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    119039

    WHO's decision not to recommend use of artemether in Africa is unethical [letter]

    Ana JN; Gana BM

    BMJ (CLINICAL RESEARCH ED.). 1996 Oct 26; 313(7064):1085.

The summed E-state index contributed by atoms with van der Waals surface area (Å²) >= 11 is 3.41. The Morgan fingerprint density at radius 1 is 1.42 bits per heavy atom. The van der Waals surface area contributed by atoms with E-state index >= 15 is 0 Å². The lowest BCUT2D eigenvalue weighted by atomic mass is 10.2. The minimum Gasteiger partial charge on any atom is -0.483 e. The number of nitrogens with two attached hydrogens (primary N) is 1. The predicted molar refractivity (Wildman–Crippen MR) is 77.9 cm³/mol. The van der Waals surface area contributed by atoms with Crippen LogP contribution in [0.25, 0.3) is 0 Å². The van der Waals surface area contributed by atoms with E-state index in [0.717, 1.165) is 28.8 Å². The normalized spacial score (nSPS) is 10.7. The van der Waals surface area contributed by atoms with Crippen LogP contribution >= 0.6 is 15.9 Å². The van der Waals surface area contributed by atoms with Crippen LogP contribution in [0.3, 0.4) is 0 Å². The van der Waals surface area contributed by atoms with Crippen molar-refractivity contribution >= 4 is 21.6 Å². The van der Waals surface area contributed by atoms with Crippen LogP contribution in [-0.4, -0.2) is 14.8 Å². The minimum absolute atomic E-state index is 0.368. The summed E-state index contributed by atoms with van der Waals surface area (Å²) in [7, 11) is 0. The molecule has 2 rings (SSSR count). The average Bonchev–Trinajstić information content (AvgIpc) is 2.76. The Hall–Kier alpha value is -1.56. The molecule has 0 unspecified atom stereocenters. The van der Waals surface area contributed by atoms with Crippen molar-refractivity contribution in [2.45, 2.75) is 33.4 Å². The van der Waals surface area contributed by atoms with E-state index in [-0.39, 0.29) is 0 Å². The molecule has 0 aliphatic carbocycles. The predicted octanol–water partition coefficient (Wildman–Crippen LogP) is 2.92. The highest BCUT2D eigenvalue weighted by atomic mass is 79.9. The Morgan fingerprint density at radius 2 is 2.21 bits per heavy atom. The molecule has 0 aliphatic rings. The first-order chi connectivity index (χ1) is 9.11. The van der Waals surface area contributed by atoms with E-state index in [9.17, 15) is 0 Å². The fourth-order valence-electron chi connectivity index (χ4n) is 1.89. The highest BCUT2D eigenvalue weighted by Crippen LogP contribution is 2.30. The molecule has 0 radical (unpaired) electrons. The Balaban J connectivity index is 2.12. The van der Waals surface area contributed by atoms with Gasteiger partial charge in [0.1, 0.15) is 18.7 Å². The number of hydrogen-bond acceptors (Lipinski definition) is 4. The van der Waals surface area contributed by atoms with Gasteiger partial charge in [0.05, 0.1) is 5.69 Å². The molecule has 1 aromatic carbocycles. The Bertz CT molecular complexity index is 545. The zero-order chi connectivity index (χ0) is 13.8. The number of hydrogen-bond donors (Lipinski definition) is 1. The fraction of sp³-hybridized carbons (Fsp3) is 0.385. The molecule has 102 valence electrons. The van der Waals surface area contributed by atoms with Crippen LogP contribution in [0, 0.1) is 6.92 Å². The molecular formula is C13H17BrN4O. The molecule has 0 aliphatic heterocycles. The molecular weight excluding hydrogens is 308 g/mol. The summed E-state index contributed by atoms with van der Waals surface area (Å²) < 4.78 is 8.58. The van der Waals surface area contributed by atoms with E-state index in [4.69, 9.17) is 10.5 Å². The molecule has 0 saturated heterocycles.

Jacqui Wise reports that artemether, the active ingredient of a traditional Chinese remedy for fever, has been found to be as effective as quinine in severe malaria. She states that most deaths from malaria occur in Africa and then quotes Dr. Peter Trigg, a scientist with the World Health Organization's malaria unit, as saying that the WHO appreciates the operational advantages of the new drug in the field but will not "recommend its introduction into Africa because of fears that ... resistance would spread." This decision by the WHO is unethical and unprofessional. The organization is condemning African patients with malaria to the possibility of death even while it is announcing that a new drug has shown better outcomes than occur with quinine. It is incredible that an organization that is part of the United Nations and that is charged with implementing health for all in the world by 2000 should decide to abandon patients to possible death from malaria on the basis of the lame excuse that resistant strains might develop if a new drug was introduced. Would this kind of trial be approved by an ethics committee? Rather than deprive African patients of the benefits of a new drug, the WHO should use its influence and resources to educate the governments and people in Africa about the dangers of misuse of drugs and the emergence of resistant strains of malaria. (full text)
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